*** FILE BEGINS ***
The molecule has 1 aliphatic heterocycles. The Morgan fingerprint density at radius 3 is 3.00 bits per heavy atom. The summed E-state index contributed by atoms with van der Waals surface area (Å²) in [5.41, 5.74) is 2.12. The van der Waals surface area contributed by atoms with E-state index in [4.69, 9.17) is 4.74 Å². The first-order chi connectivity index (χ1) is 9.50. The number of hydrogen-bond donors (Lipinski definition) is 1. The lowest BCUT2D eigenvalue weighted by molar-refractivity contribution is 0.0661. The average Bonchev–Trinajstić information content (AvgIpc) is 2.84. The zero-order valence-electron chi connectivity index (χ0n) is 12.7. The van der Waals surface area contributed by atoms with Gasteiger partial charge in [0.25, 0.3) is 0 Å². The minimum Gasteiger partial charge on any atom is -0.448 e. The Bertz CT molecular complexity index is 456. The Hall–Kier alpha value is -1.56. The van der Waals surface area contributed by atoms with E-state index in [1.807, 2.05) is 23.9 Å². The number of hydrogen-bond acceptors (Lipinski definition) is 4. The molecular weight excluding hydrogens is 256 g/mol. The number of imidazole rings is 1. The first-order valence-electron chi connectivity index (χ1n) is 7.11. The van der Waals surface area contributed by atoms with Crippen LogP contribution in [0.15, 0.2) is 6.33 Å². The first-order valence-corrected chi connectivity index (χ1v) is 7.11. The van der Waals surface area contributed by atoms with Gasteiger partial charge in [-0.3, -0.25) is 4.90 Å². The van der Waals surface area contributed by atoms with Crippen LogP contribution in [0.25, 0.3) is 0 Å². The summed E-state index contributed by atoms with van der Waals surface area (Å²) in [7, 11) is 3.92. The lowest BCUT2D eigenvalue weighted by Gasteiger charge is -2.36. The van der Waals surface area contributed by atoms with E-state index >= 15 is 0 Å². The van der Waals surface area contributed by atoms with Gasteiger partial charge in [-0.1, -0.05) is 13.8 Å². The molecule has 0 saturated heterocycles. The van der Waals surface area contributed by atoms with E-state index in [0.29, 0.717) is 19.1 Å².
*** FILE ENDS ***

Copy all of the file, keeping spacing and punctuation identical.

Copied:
The molecule has 1 aliphatic heterocycles. The Morgan fingerprint density at radius 3 is 3.00 bits per heavy atom. The summed E-state index contributed by atoms with van der Waals surface area (Å²) in [5.41, 5.74) is 2.12. The van der Waals surface area contributed by atoms with E-state index in [4.69, 9.17) is 4.74 Å². The first-order chi connectivity index (χ1) is 9.50. The number of hydrogen-bond donors (Lipinski definition) is 1. The lowest BCUT2D eigenvalue weighted by molar-refractivity contribution is 0.0661. The average Bonchev–Trinajstić information content (AvgIpc) is 2.84. The zero-order valence-electron chi connectivity index (χ0n) is 12.7. The van der Waals surface area contributed by atoms with Gasteiger partial charge in [0.25, 0.3) is 0 Å². The minimum Gasteiger partial charge on any atom is -0.448 e. The Bertz CT molecular complexity index is 456. The Hall–Kier alpha value is -1.56. The van der Waals surface area contributed by atoms with E-state index in [1.807, 2.05) is 23.9 Å². The number of hydrogen-bond acceptors (Lipinski definition) is 4. The molecular weight excluding hydrogens is 256 g/mol. The number of imidazole rings is 1. The first-order valence-electron chi connectivity index (χ1n) is 7.11. The van der Waals surface area contributed by atoms with Crippen LogP contribution in [0.15, 0.2) is 6.33 Å². The first-order valence-corrected chi connectivity index (χ1v) is 7.11. The van der Waals surface area contributed by atoms with Gasteiger partial charge in [-0.3, -0.25) is 4.90 Å². The van der Waals surface area contributed by atoms with Crippen LogP contribution in [0.25, 0.3) is 0 Å². The summed E-state index contributed by atoms with van der Waals surface area (Å²) in [7, 11) is 3.92. The lowest BCUT2D eigenvalue weighted by Gasteiger charge is -2.36. The van der Waals surface area contributed by atoms with E-state index >= 15 is 0 Å². The van der Waals surface area contributed by atoms with Gasteiger partial charge in [-0.1, -0.05) is 13.8 Å². The molecule has 0 saturated heterocycles. The van der Waals surface area contributed by atoms with E-state index in [0.29, 0.717) is 19.1 Å².